Texas Christian, a loser in its last 13 football games and winner twice in its last 37, may have found the way to reverse the tide: outnumber'em.
"I've been on the bench two weeks and the coaches are saying to make something happen," said reserve linebacker Steve Barker. "I'm tired of staying on the bench and seeing people on the field going through the motions. I wanted to tackle him, damn right."
Tackle Kenny Bryant of Oregon he did. Bryant was en route to a 97-yard touchdown with an intercepted TCU pass Saturday when the frustrated, helmetless Barker came off the bench and brought him down.
TCU's new coach, F. A. Dry, offered a public apology but, darn, he appended, "that kind of turned us around." Dry credited Barker's impromptu no-no with igniting a furious fourth-quarter Horned Frog rally that turned a 24-3 Oregon romp into a 29-24 struggle. Oregon's favor, but -
"I'm prepared for a lot of punishment" Barker allowed. Coach Dry said, though, "There would have to be a lot more circumstances than just wanting to see the team win for me to kick him off the team." And, maybe it was epidemic: in Abilene, about 100 miles away from the scene of the misdemeanor, Western New Mexico freshman Jessie Davis stuck his leg out from the sidelines and tripped lex Davis, who was credited with a 52-yard touchdown run anyway in an 46-13 Abilene Christian victory.
On yes, Oregon's Bryant was given his touchdown too - and a penalty against the Ducks on the ensuing kickoff for spiking the ball in anger when he thought at first he had been denied.
And we thought it was Texas A & M that has a "12th man" on its side in the Southwest COnference (the Aggie cheering section) . . .
The most famous bench tackle, of course, was Alabama's Tommy Lewis leaping out to stop Dick Moegle of Rice from completing a 95-yard touchdown run in the 1954 Cotton Bowl game.
After the 1977 Cotton Bowl, Houston quarterback Danny Davis credit because he thought he had played poorly and let his teammates down despite the 30-21 triumph over Maryland. Davis did not cry yesterday on learning he is out for the season with a shoulder separation.
Examination yesterday showed that Davis, who has a year of eligibility left, suffered torn tendons that will require surgery. Delrick Brown, the sophomore who replaced him in the fourth quarter of the 31-14 loss at Penn State, takes over - with Darrell Shepard, a cause celebre in this spring's recruiting wars, one of the backups. But Davis was All-American timer; so much for playing UCLA on Monday night and putting on the armor again on Saturday afternoon. Ah the dictates of television . . .
Can Ron Carew still hit 400? It was calculated last weekend that if he hit approximately .585 the rest of the way he'd make it. Since that tally, the Twin with the magic wand has five hits in seven ups . . . The L.A. Dodgers broke baseball's all-time home attendance record on the weekend; 2.788.673 and counting toward 3 million - possible since there are eight Dodger Stadium dates left. If Dusty Baker hit two more home runs, the Dodgers become the first big-league club ever with four players hitting 30 or more. Steve Garvey, Ron Cey, Reggie Smith have already reached the plateau . . .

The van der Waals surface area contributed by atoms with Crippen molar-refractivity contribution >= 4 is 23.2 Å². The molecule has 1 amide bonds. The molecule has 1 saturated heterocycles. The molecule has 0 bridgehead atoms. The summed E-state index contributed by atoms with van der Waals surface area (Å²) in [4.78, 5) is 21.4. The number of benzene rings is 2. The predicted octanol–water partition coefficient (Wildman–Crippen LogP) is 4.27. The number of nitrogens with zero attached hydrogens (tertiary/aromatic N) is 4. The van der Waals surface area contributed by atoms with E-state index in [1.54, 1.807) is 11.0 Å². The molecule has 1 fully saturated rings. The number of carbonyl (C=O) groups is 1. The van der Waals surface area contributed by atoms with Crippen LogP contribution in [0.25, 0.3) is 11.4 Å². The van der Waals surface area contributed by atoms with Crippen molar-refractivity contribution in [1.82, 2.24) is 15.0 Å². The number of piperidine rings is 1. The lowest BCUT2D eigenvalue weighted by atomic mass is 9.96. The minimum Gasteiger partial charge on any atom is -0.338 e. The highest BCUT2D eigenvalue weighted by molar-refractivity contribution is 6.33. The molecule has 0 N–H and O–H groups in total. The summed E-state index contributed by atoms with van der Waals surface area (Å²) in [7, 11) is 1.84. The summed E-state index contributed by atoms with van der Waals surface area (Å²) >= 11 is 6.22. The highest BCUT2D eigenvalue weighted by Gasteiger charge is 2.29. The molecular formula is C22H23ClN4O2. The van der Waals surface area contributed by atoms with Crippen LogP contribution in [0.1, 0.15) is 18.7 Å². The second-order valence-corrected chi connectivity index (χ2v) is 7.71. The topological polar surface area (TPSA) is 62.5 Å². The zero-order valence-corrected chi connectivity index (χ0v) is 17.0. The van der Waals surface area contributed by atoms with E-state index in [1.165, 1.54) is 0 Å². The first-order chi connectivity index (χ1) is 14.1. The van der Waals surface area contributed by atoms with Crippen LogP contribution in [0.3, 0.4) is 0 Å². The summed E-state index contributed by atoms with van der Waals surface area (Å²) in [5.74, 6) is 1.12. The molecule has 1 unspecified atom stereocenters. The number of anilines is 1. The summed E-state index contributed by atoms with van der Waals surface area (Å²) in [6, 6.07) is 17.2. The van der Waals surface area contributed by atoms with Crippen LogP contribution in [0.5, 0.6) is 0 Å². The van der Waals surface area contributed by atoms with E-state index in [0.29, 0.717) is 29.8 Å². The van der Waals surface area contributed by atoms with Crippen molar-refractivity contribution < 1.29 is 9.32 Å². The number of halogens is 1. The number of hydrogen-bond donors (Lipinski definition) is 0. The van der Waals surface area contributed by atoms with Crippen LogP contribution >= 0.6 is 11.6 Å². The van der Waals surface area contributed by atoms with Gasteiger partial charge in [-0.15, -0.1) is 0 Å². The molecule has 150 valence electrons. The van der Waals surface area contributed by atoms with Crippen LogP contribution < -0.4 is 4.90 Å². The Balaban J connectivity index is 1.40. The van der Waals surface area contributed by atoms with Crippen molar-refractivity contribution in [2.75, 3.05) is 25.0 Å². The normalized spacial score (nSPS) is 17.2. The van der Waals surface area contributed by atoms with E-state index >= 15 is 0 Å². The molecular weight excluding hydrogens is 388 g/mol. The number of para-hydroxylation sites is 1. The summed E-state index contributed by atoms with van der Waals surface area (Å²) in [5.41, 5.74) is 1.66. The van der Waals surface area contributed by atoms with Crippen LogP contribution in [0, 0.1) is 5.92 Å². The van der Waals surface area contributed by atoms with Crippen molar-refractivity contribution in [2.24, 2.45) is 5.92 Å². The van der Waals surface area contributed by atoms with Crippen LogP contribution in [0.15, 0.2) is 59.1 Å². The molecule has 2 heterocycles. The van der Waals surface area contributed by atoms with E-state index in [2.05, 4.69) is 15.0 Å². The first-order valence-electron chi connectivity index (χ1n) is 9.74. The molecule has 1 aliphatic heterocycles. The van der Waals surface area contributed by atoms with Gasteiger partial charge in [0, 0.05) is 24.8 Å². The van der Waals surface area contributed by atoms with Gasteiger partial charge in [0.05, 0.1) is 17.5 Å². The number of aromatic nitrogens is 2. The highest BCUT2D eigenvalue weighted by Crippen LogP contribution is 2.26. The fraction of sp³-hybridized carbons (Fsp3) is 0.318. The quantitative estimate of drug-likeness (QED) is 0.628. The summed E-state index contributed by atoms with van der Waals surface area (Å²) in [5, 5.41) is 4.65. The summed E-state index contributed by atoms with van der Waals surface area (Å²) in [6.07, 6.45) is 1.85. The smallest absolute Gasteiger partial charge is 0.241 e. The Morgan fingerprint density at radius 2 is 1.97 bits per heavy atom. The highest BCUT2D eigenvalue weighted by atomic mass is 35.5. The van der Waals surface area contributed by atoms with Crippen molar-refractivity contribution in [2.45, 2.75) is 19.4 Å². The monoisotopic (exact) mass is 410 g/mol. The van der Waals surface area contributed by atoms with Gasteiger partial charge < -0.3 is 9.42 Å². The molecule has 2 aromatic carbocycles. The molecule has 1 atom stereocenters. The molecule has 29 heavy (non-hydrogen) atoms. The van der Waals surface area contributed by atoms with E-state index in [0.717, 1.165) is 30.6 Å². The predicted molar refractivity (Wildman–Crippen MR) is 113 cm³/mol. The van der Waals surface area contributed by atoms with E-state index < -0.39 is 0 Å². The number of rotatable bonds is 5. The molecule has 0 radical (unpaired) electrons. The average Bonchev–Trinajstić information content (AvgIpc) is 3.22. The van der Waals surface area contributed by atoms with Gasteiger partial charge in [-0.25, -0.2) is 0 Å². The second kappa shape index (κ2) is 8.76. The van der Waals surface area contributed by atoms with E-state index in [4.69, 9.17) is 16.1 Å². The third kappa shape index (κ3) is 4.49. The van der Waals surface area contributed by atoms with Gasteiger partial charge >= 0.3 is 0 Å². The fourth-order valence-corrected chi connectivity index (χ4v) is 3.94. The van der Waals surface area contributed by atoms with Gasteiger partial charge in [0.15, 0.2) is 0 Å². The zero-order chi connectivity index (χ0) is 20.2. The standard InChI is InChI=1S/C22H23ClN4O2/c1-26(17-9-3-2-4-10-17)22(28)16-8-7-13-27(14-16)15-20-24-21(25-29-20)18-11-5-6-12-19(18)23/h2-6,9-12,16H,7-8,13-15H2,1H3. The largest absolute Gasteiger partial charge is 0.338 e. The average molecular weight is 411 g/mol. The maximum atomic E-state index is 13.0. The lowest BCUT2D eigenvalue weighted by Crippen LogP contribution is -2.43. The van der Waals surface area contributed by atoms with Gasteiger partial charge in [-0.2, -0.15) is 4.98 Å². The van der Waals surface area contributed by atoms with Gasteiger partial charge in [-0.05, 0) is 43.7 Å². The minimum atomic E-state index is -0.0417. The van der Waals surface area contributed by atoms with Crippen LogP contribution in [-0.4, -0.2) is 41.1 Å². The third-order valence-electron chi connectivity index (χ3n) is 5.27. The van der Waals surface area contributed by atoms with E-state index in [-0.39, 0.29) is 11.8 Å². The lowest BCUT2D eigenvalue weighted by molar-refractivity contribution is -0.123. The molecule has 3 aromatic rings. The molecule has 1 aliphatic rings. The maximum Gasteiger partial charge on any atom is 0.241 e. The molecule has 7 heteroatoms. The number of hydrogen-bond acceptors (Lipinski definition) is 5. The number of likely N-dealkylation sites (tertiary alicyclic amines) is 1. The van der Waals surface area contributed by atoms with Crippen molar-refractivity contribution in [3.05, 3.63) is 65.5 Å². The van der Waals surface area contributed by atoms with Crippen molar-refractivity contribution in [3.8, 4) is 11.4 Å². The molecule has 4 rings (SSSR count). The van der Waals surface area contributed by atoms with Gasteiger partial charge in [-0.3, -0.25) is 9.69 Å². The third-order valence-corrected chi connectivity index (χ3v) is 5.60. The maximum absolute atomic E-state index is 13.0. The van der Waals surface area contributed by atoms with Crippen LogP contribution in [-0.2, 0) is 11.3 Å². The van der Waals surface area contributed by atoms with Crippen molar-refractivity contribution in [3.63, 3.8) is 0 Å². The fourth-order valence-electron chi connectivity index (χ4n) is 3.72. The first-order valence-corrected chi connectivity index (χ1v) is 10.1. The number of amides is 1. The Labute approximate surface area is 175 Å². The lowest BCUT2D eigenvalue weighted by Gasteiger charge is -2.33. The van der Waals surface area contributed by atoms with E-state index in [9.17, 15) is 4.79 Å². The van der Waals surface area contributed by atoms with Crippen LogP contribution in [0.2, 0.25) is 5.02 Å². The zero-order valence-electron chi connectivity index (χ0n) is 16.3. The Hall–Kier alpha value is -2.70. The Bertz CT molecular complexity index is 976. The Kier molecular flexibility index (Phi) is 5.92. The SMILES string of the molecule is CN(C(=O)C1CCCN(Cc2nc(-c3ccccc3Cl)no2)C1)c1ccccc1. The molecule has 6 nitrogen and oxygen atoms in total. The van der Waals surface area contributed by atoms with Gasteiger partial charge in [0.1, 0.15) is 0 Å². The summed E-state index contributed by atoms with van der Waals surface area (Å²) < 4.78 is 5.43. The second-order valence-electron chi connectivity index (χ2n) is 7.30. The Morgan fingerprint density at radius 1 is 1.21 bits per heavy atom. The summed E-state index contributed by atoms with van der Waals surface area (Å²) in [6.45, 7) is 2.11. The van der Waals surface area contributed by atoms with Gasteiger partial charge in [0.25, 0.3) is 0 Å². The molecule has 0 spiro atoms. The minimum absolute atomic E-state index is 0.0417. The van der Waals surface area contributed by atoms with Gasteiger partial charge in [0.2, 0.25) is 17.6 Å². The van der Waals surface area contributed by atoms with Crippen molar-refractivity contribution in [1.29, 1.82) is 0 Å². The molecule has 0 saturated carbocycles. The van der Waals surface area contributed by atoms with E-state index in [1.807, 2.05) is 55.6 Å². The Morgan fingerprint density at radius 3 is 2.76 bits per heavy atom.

Charlie Finley was moved out of intensive care and listed in good condition yesterday in the Chicago hospital where he had the coronary bypass operation: may go home in eight or 10 days . . . In Oakland, an official of the Oakland-Alameda County Coliseum, Inc., denies the latest report that Finley and American League president Lee MacPhail talked with coliseum, city and county officials about getting out of his A's stadium lease. San Francisco's Board of Supervisors, meanwhile is reported ready to discuss a change in the Candlestick Park lease to allow the Giants to play some games in Oakland, should the A's move. National League president Chub Feeney said the same people who wrote the Candlestick lease could "rewrite it - the Giants can't stand these tremendous losses every season."
Promoter Don King declared in New York yesterday that he plans to resume the suspended U.S. Pro Boxing Championships - legally in the clear for now - in January, "with or without ABC." King added that he and Umberto Branchini of Italy, prominent European promoter and manager, have formed a partnership for an exchange of ranking boxers. And he introduced Jerry Quarry as "the true white hope of boxing" (what, agian?) by way of announcing that Quarry will fight Branchini's man Lorenzo Zanon, victim of Ken Norton last week, on the Norton-Jimmy Young card No. K. Quarry. 32, told the press conference he is undergoing hyponotherapy along with his workouts in California . . . The toughtest blow involved in Saturday's Victor Galindez light-heavy title TV win over Alvaro Lopez was taken by one of the promoters of the bout in Rome's Sports Palace. Police said some two-thirds of the estimated gate of $30,000 was snatched by bandits who pistol-whipped the fellow as he carried the cash home from the arena.